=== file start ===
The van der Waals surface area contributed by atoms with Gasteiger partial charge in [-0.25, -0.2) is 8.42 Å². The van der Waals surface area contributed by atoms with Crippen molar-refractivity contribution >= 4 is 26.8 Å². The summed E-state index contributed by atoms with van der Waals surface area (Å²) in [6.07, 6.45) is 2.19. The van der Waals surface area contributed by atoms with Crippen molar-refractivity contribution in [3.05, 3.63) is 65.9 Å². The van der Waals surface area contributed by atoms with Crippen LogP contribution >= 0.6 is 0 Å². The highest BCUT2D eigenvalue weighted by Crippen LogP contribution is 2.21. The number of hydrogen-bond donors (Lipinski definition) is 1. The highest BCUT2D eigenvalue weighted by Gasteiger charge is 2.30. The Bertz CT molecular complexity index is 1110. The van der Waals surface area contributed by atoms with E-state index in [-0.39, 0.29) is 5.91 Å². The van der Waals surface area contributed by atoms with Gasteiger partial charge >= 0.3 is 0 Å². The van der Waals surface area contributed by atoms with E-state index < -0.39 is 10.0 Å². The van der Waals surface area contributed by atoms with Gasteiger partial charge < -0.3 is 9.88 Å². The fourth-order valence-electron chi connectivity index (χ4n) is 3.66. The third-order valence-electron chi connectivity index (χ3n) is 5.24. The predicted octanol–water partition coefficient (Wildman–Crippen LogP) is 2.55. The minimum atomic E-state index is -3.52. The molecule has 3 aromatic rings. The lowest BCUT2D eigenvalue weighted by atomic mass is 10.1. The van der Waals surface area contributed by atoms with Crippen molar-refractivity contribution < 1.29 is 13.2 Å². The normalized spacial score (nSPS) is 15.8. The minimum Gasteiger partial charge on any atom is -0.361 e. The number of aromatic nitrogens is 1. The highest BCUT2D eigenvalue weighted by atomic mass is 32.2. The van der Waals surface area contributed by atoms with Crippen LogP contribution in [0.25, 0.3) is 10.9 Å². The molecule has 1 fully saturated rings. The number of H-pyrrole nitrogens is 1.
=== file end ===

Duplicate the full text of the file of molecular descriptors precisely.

The van der Waals surface area contributed by atoms with Gasteiger partial charge in [-0.25, -0.2) is 8.42 Å². The van der Waals surface area contributed by atoms with Crippen molar-refractivity contribution >= 4 is 26.8 Å². The summed E-state index contributed by atoms with van der Waals surface area (Å²) in [6.07, 6.45) is 2.19. The van der Waals surface area contributed by atoms with Crippen molar-refractivity contribution in [3.05, 3.63) is 65.9 Å². The van der Waals surface area contributed by atoms with Crippen LogP contribution >= 0.6 is 0 Å². The highest BCUT2D eigenvalue weighted by Crippen LogP contribution is 2.21. The number of hydrogen-bond donors (Lipinski definition) is 1. The highest BCUT2D eigenvalue weighted by Gasteiger charge is 2.30. The Bertz CT molecular complexity index is 1110. The van der Waals surface area contributed by atoms with E-state index in [-0.39, 0.29) is 5.91 Å². The van der Waals surface area contributed by atoms with Gasteiger partial charge >= 0.3 is 0 Å². The van der Waals surface area contributed by atoms with E-state index < -0.39 is 10.0 Å². The van der Waals surface area contributed by atoms with Gasteiger partial charge < -0.3 is 9.88 Å². The fourth-order valence-electron chi connectivity index (χ4n) is 3.66. The third-order valence-electron chi connectivity index (χ3n) is 5.24. The predicted octanol–water partition coefficient (Wildman–Crippen LogP) is 2.55. The minimum atomic E-state index is -3.52. The molecule has 3 aromatic rings. The lowest BCUT2D eigenvalue weighted by atomic mass is 10.1. The van der Waals surface area contributed by atoms with Crippen molar-refractivity contribution < 1.29 is 13.2 Å². The normalized spacial score (nSPS) is 15.8. The minimum Gasteiger partial charge on any atom is -0.361 e. The number of aromatic nitrogens is 1. The highest BCUT2D eigenvalue weighted by atomic mass is 32.2. The van der Waals surface area contributed by atoms with Crippen LogP contribution in [0.25, 0.3) is 10.9 Å². The molecule has 1 fully saturated rings. The number of H-pyrrole nitrogens is 1.